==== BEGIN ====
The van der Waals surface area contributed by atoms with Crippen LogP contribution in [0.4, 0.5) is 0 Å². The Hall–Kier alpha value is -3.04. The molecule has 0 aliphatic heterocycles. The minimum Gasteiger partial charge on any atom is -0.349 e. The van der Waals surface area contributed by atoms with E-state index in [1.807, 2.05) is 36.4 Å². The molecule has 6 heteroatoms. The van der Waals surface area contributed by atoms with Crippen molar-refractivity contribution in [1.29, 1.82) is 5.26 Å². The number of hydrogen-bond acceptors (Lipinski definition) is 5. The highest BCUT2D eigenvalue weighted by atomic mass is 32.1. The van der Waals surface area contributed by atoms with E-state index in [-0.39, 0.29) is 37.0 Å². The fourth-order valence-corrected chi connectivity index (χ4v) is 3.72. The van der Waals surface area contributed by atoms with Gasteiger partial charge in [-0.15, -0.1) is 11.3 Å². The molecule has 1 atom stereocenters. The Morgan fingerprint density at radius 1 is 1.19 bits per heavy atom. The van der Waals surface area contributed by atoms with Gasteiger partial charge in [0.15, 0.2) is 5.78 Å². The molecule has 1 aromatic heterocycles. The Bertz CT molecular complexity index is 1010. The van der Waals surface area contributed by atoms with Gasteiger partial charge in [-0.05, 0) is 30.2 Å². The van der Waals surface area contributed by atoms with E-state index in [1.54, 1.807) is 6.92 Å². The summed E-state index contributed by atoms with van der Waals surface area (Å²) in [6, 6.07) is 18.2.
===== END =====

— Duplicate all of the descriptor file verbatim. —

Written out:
The van der Waals surface area contributed by atoms with Crippen LogP contribution in [0.4, 0.5) is 0 Å². The Hall–Kier alpha value is -3.04. The molecule has 0 aliphatic heterocycles. The minimum Gasteiger partial charge on any atom is -0.349 e. The van der Waals surface area contributed by atoms with E-state index in [1.807, 2.05) is 36.4 Å². The molecule has 6 heteroatoms. The van der Waals surface area contributed by atoms with Crippen molar-refractivity contribution in [1.29, 1.82) is 5.26 Å². The number of hydrogen-bond acceptors (Lipinski definition) is 5. The highest BCUT2D eigenvalue weighted by atomic mass is 32.1. The van der Waals surface area contributed by atoms with E-state index in [-0.39, 0.29) is 37.0 Å². The fourth-order valence-corrected chi connectivity index (χ4v) is 3.72. The van der Waals surface area contributed by atoms with Gasteiger partial charge in [-0.15, -0.1) is 11.3 Å². The molecule has 1 atom stereocenters. The Morgan fingerprint density at radius 1 is 1.19 bits per heavy atom. The van der Waals surface area contributed by atoms with Gasteiger partial charge in [0.15, 0.2) is 5.78 Å². The molecule has 1 aromatic heterocycles. The Bertz CT molecular complexity index is 1010. The van der Waals surface area contributed by atoms with Gasteiger partial charge in [-0.05, 0) is 30.2 Å². The van der Waals surface area contributed by atoms with E-state index in [1.54, 1.807) is 6.92 Å². The summed E-state index contributed by atoms with van der Waals surface area (Å²) in [6, 6.07) is 18.2.